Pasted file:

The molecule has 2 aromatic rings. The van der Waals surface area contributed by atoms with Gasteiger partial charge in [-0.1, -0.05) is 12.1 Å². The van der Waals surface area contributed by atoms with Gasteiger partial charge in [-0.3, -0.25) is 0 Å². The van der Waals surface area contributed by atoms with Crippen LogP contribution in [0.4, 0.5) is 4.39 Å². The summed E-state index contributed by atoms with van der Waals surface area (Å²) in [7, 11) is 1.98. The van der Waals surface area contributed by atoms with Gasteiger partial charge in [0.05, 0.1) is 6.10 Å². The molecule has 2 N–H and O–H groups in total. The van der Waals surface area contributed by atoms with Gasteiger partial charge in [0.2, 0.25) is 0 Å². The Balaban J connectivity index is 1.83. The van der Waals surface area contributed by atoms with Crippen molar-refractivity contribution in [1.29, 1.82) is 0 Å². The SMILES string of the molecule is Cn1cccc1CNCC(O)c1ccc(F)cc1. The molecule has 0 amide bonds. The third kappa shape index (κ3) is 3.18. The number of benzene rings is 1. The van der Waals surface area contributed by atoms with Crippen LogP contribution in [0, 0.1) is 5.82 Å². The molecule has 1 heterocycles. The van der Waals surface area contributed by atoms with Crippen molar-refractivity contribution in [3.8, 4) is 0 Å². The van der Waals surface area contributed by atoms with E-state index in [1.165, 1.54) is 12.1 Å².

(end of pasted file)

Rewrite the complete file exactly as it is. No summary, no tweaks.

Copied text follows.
The molecule has 2 aromatic rings. The van der Waals surface area contributed by atoms with Gasteiger partial charge in [-0.1, -0.05) is 12.1 Å². The van der Waals surface area contributed by atoms with Gasteiger partial charge in [-0.3, -0.25) is 0 Å². The van der Waals surface area contributed by atoms with Crippen LogP contribution in [0.4, 0.5) is 4.39 Å². The summed E-state index contributed by atoms with van der Waals surface area (Å²) in [7, 11) is 1.98. The van der Waals surface area contributed by atoms with Gasteiger partial charge in [0.05, 0.1) is 6.10 Å². The molecule has 2 N–H and O–H groups in total. The van der Waals surface area contributed by atoms with Gasteiger partial charge in [0.2, 0.25) is 0 Å². The Balaban J connectivity index is 1.83. The van der Waals surface area contributed by atoms with Crippen molar-refractivity contribution in [1.29, 1.82) is 0 Å². The SMILES string of the molecule is Cn1cccc1CNCC(O)c1ccc(F)cc1. The molecule has 0 amide bonds. The third kappa shape index (κ3) is 3.18. The number of benzene rings is 1. The van der Waals surface area contributed by atoms with Crippen LogP contribution in [0, 0.1) is 5.82 Å². The molecule has 1 heterocycles. The van der Waals surface area contributed by atoms with Crippen molar-refractivity contribution in [3.8, 4) is 0 Å². The van der Waals surface area contributed by atoms with E-state index in [1.165, 1.54) is 12.1 Å².